• Assessment of tiger habitat status in the country at Taluka amplification in the Geographical Information System (GIS) domain in collaboration with the Wildlife Institute of India. Comparative appraisal of forest cover status in and around tiger reserves (upto a radial distance of 10 kms.), in collaboration with the Forest Survey of India for evolving reserve specific restorative strategies involving local people in the peripheral / buffer areas.
  • Bilateral agreements have been signed with Nepal and Republic of
    China for controlling trans-boundary illegal trade in wildlife.

Source: Information  given by the Minister of State in the Ministry of Environment and Forests,  in a written reply to a question in the Rajya Sabha on March 9, 2007

Environment Awareness

I=PAT

Posted by Susan Sharma on May 23, 2007

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The organized environmental movement has been almost totally ineffective at protecting the environment since the mid 1980s. 

 

The big groups have been successful at protecting some resources in certain regions—staving off the drilling for oil in the Alaska National Wildlife Refuge and gaining more wilderness designation in the Green Mountain National Forest are two notable successes in the U.S.A—but in terms of protecting the major ecosystems and the general environment, they have largely failed.

 

There are many other environmental crises including loss of species diversity, loss of natural resources like wetlands and forests, and the collapse of ocean fisheries. 

A large coalition of environmental groups in 1970 endorsed a resolution stating that, “population growth is directly involved in the pollution and degradation of our environment—air, water and land—and intensifies physical, psychological, social, political and economic problems to the extent that the well-being of individuals, the stability of society and our very survival are threatened.”

The connection between population growth and the environment is perhaps best expressed through what is known as the foundation formula or the environmental impact equation,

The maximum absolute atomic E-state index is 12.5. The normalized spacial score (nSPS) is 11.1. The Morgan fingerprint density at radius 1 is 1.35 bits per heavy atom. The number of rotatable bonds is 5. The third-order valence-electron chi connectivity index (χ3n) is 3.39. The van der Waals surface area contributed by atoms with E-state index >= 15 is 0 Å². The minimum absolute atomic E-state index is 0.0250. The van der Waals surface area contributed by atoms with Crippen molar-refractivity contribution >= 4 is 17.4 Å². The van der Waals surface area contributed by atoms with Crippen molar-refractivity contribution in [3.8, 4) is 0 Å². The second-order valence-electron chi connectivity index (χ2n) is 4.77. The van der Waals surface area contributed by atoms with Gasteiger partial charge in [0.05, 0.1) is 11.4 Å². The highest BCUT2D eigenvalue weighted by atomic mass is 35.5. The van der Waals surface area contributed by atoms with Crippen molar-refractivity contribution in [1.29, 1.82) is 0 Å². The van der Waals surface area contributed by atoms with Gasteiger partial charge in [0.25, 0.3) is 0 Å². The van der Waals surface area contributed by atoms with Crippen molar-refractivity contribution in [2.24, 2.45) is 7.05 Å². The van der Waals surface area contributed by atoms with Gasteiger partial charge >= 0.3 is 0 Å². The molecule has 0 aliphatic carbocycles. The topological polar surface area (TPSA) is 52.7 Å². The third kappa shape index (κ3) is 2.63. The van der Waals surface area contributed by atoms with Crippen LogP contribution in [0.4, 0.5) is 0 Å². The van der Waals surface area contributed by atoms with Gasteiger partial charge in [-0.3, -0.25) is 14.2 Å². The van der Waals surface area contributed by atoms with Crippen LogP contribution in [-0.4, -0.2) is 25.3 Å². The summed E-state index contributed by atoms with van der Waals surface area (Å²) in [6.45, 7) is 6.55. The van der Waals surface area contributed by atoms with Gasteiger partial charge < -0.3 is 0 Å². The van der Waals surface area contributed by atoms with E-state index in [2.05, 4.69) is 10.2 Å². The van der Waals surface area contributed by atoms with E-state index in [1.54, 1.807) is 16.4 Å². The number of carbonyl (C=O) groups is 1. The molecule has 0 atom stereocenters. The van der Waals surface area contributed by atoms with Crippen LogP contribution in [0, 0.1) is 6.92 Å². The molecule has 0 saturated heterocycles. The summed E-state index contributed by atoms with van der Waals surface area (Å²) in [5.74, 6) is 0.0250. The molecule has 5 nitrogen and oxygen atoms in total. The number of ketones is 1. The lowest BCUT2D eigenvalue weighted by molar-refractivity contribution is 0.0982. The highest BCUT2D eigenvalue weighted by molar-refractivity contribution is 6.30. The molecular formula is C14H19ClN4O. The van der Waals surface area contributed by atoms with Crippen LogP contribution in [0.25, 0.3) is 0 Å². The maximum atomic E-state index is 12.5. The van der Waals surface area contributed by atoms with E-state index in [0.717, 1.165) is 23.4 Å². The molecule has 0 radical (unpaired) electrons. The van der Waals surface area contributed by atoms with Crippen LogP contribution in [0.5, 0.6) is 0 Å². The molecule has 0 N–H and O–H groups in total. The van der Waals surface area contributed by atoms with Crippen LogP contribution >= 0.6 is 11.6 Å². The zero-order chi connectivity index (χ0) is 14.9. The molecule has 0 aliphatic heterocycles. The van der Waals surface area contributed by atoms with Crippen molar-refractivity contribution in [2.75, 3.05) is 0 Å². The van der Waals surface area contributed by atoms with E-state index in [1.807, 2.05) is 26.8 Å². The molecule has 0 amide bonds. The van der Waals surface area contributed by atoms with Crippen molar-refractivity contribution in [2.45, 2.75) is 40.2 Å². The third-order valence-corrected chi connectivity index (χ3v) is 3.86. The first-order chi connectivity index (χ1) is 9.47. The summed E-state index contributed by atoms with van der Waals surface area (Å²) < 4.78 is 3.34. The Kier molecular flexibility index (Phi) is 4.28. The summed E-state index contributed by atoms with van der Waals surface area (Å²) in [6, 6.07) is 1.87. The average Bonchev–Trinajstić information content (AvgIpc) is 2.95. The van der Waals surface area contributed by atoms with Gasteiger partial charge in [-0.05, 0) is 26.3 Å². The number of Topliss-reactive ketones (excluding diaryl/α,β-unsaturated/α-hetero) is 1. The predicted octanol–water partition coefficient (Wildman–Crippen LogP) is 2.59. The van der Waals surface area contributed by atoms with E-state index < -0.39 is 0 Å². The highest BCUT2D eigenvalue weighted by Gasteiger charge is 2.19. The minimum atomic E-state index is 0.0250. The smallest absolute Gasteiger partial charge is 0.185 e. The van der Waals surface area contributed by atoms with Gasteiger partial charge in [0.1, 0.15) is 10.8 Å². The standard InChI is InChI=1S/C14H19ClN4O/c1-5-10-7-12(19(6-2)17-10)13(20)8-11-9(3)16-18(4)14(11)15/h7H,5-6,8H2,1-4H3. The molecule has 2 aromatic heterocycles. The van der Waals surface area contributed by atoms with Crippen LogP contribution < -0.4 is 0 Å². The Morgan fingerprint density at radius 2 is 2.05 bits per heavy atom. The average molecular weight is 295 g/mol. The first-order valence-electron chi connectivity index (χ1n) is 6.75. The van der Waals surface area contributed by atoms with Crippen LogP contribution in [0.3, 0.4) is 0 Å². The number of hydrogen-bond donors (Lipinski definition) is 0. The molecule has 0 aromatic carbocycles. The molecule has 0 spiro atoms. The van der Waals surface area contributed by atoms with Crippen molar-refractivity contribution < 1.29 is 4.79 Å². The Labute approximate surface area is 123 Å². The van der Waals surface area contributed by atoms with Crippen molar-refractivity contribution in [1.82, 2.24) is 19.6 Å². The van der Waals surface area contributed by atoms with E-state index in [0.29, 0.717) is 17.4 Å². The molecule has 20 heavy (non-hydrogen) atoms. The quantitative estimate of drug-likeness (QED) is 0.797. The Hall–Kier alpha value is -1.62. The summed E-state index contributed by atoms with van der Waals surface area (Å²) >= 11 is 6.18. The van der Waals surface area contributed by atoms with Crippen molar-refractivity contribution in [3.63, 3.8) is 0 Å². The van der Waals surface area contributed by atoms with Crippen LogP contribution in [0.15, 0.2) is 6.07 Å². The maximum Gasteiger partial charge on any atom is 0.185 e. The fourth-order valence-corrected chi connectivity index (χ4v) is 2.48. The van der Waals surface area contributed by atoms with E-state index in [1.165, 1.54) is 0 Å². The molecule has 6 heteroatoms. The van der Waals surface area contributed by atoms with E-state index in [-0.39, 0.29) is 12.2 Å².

I=PAT.

What this says is that any environmental impact is the result of three factors; the size of the population, the affluence or wealth of that population and the technology or type of consumption that the population spends its wealth on.

What has happened is that environmental organizations have disregarded the population part of the equation and focused almost entirely on the technology part of the equation, be it driving more fuel-efficient cars or encouraging “smart growth.”

 Source: The Environmental Magazine

http://www.emagazine.com/view/?3734

 

 

Wildlife Poaching

Lion Claws

Posted by Susan Sharma on May 21, 2007

Blog

Lion claws are cult symbols in and around Saurashtra.  There is a belief system built around them.  Fishermen wear them before venturing out to sea, apparently to make them "lion -hearted". 

The forest department destroys all the claws collected from the carcasses of dead lions so there is no official route of getting these talismans.  Forest officials do not believe locals in Saurashtra would be hunting lions for their claws and claim that mos of the claws are fake.


The Kathi Darbar Community wear them as status symbols.  Sold at prices rising up to Rs 25,000 per claw, they are flaunted in pendants worn on bare chests. 


Conservator of Forests, Junagadh has powers to apprehend those wearing lion claws. But there is no information of anyone having been booked so far, over the years.

source: Times of India, 13 April, 2007

Environment Awareness

Jal Satyagraha Launnched in Delhi

Posted by Susan Sharma on May 21, 2007

Blog
Yamuna is in danger and no single organization or person can handle 
this. Everybody in Delhi has to come together to tackle its problems.
Instead of laying a concrete jungle, we should build a natural jungle of
10,000 hectares on the flood plain of the river. The people should help
in reviving recharge structures and distributaries of the river. The
Ridge should be declared as a recharge zone and the baolis and talaabs